Spare the rod, group urges

Schools asked to report discipline

Staff WriterApril 29, 2008 

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North Carolina is one of 21 states that allows corporal punishment in public schools, but state education officials don't monitor these punishments closely enough, a child advocacy group said in a report it released today.

Teaming with UNC-Chapel Hill School of Social Work students, Action for Children surveyed all 115 of the state's school districts, finding 60 still permit corporal punishment. Those that do include Johnston, Franklin, Harnett and Nash-Rocky Mount. Corporal punishment bans are in effect in 55 school districts, including Wake, Durham, Orange and Chatham counties and most of the state's major metropolitan counties.

A statewide ban failed in the legislature by 16 votes last year, meaning it can't come up again until 2009. But in the meantime, Action for Children is working with a legislative commission to get a bill introduced in May that would require districts to report instances of corporal punishment to the State Board of Education.

Besides greater oversight, the North Carolina nonprofit agency also wants the state to adopt more clearly defined standards for acceptable corporal punishment. The group has recommended allowing only trained staff of the same sex as the student to administer punishment with "the use of the hand on the buttocks (spanking) to avoid injuries inherent in the use of the paddle."

"There are some folks that would think it inappropriate for a man to have his hand on the butt of a girl," said Tom Vitaglione, the senior fellow of Action for Children who led the analysis.

Wayne Doll, a Nash-Rocky Mount school administrator, said he knows corporal punishment can be appropriately administered as an effective deterrent of disciplinary problems. In his garage, he still keeps "Mr. Wood," the thin wooden paddle he used during his 15 years as principal of a middle school -- to give three licks to the behinds of misbehaving students.

"I never used the hand," he said. "I would think the hand would leave a mark."

Doll said he knows of maybe one principal in the school district who still sparingly uses such methods. But that principal has been around for 40 years and knows the students' parents and parents' parents, he said.

"He's part of the family," Doll said. "And when you're part of the family, they expect you to do some of those things."

It's not an approach Doll recommends to newer principals even though the district still allows staff members to paddle students with parents' permission.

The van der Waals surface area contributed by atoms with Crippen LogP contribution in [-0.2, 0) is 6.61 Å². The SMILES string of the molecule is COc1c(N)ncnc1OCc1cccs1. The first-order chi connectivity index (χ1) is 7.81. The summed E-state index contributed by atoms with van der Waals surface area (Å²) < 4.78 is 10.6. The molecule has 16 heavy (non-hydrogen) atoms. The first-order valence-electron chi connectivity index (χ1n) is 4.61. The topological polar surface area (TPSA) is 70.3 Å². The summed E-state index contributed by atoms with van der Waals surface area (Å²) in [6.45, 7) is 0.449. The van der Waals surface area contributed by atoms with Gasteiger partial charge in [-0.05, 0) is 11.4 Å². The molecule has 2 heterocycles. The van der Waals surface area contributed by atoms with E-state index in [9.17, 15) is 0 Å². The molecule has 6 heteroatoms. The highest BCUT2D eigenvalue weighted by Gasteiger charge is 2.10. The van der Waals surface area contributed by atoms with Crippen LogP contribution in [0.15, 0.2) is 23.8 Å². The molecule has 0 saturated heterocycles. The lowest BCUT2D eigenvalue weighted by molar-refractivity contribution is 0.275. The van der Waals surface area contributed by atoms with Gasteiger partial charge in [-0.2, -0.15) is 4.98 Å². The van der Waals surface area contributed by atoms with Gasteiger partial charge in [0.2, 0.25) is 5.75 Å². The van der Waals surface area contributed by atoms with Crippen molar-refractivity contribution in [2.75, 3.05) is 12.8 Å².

"Now, there's a whole lot more interventions to use," Doll said. "And of course, there's a lot more lawyers out there today that sometimes such things aren't worth it."

Anthony Parker, Johnston County superintendent, said even though his district's policy still allows for corporal punishment, it's not being used. The board simply hasn't gotten around to changing the policy, he said.

"We have discouraged the use of physical punishment of children," Parker said. "We don't think that's the right thing to do nor would we condone it at all."

Howard Lee, SBOE chairman, knows officials in many school districts also discourage physical punishment of students even though they don't have a formal ban. The problem with not having a ban, though, is that a "renegade teacher" may choose to punish a student anyway go too far, he said.

"There's no option to tell the teacher that he or she was wrong," said Lee, who as a state senator in the 1990s introduced a bill that first gave local districts the right to ban corporal punishment.

State law excuses educators from liability for using "reasonable force" to control or discipline students.

That disturbs Johnston County parent Michelle Woodard, who said her daughter was shaken violently by a Riverwood Elementary kindergarten teacher. Another parent sued that teacher for allegedly banging a child's head into a wall, Woodard said. The teacher was arrested for "assault on a child" and resigned this school year. But a judge dismissed the case in court.

"The family has to prove that unreasonable methods were used," Vitaglione said. "And they have to go through all the contortions of the process." or (919) 836-5799

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